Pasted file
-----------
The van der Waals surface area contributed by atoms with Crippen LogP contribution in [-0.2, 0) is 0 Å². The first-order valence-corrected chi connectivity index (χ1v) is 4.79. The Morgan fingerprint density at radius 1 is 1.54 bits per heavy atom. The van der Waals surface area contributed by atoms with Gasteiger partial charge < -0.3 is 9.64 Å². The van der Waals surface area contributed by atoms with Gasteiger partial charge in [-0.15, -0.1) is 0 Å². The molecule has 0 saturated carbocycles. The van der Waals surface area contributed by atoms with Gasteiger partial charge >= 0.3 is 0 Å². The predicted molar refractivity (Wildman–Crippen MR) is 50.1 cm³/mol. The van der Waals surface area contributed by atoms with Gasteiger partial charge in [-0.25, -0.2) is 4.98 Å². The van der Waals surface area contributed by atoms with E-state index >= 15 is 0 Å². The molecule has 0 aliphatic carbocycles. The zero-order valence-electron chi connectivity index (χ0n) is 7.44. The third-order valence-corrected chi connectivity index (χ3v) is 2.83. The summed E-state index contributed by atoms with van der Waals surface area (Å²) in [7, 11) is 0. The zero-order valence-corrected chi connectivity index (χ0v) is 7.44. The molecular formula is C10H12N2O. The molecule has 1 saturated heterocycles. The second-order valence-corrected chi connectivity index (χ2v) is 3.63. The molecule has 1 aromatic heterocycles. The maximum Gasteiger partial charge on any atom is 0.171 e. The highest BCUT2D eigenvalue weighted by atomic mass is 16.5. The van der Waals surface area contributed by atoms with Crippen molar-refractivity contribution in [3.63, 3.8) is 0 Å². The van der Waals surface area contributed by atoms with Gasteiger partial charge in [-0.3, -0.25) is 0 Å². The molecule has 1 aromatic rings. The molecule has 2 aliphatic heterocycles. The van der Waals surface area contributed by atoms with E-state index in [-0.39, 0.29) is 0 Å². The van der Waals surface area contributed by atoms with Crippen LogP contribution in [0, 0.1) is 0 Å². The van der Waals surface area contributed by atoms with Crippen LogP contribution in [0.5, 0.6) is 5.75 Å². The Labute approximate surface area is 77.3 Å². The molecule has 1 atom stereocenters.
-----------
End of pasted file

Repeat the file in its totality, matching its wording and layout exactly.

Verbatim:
The van der Waals surface area contributed by atoms with Crippen LogP contribution in [-0.2, 0) is 0 Å². The first-order valence-corrected chi connectivity index (χ1v) is 4.79. The Morgan fingerprint density at radius 1 is 1.54 bits per heavy atom. The van der Waals surface area contributed by atoms with Gasteiger partial charge < -0.3 is 9.64 Å². The van der Waals surface area contributed by atoms with Gasteiger partial charge in [-0.15, -0.1) is 0 Å². The molecule has 0 saturated carbocycles. The van der Waals surface area contributed by atoms with Gasteiger partial charge >= 0.3 is 0 Å². The predicted molar refractivity (Wildman–Crippen MR) is 50.1 cm³/mol. The van der Waals surface area contributed by atoms with Gasteiger partial charge in [-0.25, -0.2) is 4.98 Å². The van der Waals surface area contributed by atoms with E-state index >= 15 is 0 Å². The molecule has 0 aliphatic carbocycles. The zero-order valence-electron chi connectivity index (χ0n) is 7.44. The third-order valence-corrected chi connectivity index (χ3v) is 2.83. The summed E-state index contributed by atoms with van der Waals surface area (Å²) in [7, 11) is 0. The zero-order valence-corrected chi connectivity index (χ0v) is 7.44. The molecular formula is C10H12N2O. The molecule has 1 saturated heterocycles. The second-order valence-corrected chi connectivity index (χ2v) is 3.63. The molecule has 1 aromatic heterocycles. The maximum Gasteiger partial charge on any atom is 0.171 e. The highest BCUT2D eigenvalue weighted by atomic mass is 16.5. The van der Waals surface area contributed by atoms with Crippen molar-refractivity contribution in [3.63, 3.8) is 0 Å². The van der Waals surface area contributed by atoms with Gasteiger partial charge in [-0.3, -0.25) is 0 Å². The molecule has 1 aromatic rings. The molecule has 2 aliphatic heterocycles. The van der Waals surface area contributed by atoms with E-state index in [-0.39, 0.29) is 0 Å². The van der Waals surface area contributed by atoms with Crippen LogP contribution in [0, 0.1) is 0 Å². The van der Waals surface area contributed by atoms with Crippen LogP contribution in [0.5, 0.6) is 5.75 Å². The Labute approximate surface area is 77.3 Å². The molecule has 1 atom stereocenters.